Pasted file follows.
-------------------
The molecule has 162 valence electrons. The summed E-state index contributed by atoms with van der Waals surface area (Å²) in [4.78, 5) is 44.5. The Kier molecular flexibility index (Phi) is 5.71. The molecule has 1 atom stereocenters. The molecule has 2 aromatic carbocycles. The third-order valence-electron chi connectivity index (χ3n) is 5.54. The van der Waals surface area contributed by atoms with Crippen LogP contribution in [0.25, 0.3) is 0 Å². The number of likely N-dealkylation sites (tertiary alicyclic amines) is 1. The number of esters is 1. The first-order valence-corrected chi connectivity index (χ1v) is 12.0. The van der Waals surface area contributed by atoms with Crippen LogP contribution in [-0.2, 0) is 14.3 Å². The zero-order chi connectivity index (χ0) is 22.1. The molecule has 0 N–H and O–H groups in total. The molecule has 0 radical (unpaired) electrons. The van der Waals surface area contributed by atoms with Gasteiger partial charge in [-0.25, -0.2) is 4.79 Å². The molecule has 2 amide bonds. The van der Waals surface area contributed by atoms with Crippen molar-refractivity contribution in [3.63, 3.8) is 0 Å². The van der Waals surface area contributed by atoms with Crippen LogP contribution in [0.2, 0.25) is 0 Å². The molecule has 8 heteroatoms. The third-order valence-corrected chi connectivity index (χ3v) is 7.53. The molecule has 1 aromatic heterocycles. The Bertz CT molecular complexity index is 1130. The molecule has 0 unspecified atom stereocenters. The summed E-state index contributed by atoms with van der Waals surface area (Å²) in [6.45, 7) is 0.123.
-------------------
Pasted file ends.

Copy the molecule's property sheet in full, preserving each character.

The molecule has 162 valence electrons. The summed E-state index contributed by atoms with van der Waals surface area (Å²) in [4.78, 5) is 44.5. The Kier molecular flexibility index (Phi) is 5.71. The molecule has 1 atom stereocenters. The molecule has 2 aromatic carbocycles. The third-order valence-electron chi connectivity index (χ3n) is 5.54. The van der Waals surface area contributed by atoms with Crippen LogP contribution in [0.25, 0.3) is 0 Å². The number of likely N-dealkylation sites (tertiary alicyclic amines) is 1. The number of esters is 1. The first-order valence-corrected chi connectivity index (χ1v) is 12.0. The van der Waals surface area contributed by atoms with Crippen LogP contribution in [-0.2, 0) is 14.3 Å². The zero-order chi connectivity index (χ0) is 22.1. The molecule has 0 N–H and O–H groups in total. The molecule has 0 radical (unpaired) electrons. The van der Waals surface area contributed by atoms with Gasteiger partial charge in [-0.25, -0.2) is 4.79 Å². The molecule has 2 amide bonds. The van der Waals surface area contributed by atoms with Crippen molar-refractivity contribution in [3.63, 3.8) is 0 Å². The van der Waals surface area contributed by atoms with Crippen LogP contribution in [0.2, 0.25) is 0 Å². The molecule has 8 heteroatoms. The third-order valence-corrected chi connectivity index (χ3v) is 7.53. The molecule has 1 aromatic heterocycles. The Bertz CT molecular complexity index is 1130. The molecule has 0 unspecified atom stereocenters. The summed E-state index contributed by atoms with van der Waals surface area (Å²) in [6.45, 7) is 0.123.